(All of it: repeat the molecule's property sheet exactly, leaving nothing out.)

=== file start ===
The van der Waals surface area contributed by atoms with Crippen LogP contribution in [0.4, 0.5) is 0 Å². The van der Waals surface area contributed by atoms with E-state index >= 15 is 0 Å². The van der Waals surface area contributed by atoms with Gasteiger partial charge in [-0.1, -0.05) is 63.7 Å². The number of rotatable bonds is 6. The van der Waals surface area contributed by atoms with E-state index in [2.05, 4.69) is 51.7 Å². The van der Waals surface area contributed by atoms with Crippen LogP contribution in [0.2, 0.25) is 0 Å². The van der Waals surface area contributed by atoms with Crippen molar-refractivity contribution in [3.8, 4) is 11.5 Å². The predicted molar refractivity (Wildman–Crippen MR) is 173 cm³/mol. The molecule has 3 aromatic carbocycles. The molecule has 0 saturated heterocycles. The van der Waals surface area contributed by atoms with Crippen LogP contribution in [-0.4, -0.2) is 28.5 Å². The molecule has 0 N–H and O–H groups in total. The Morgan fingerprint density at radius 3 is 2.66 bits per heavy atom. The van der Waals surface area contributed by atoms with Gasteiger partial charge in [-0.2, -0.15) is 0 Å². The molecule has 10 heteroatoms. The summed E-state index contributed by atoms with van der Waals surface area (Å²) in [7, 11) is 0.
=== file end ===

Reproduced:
The van der Waals surface area contributed by atoms with Crippen LogP contribution in [0.4, 0.5) is 0 Å². The van der Waals surface area contributed by atoms with E-state index >= 15 is 0 Å². The van der Waals surface area contributed by atoms with Gasteiger partial charge in [-0.1, -0.05) is 63.7 Å². The number of rotatable bonds is 6. The van der Waals surface area contributed by atoms with E-state index in [2.05, 4.69) is 51.7 Å². The van der Waals surface area contributed by atoms with Crippen LogP contribution in [0.2, 0.25) is 0 Å². The van der Waals surface area contributed by atoms with Crippen molar-refractivity contribution in [3.8, 4) is 11.5 Å². The predicted molar refractivity (Wildman–Crippen MR) is 173 cm³/mol. The molecule has 3 aromatic carbocycles. The molecule has 0 saturated heterocycles. The van der Waals surface area contributed by atoms with Crippen LogP contribution in [-0.4, -0.2) is 28.5 Å². The molecule has 0 N–H and O–H groups in total. The Morgan fingerprint density at radius 3 is 2.66 bits per heavy atom. The van der Waals surface area contributed by atoms with Gasteiger partial charge in [-0.2, -0.15) is 0 Å². The molecule has 10 heteroatoms. The summed E-state index contributed by atoms with van der Waals surface area (Å²) in [7, 11) is 0.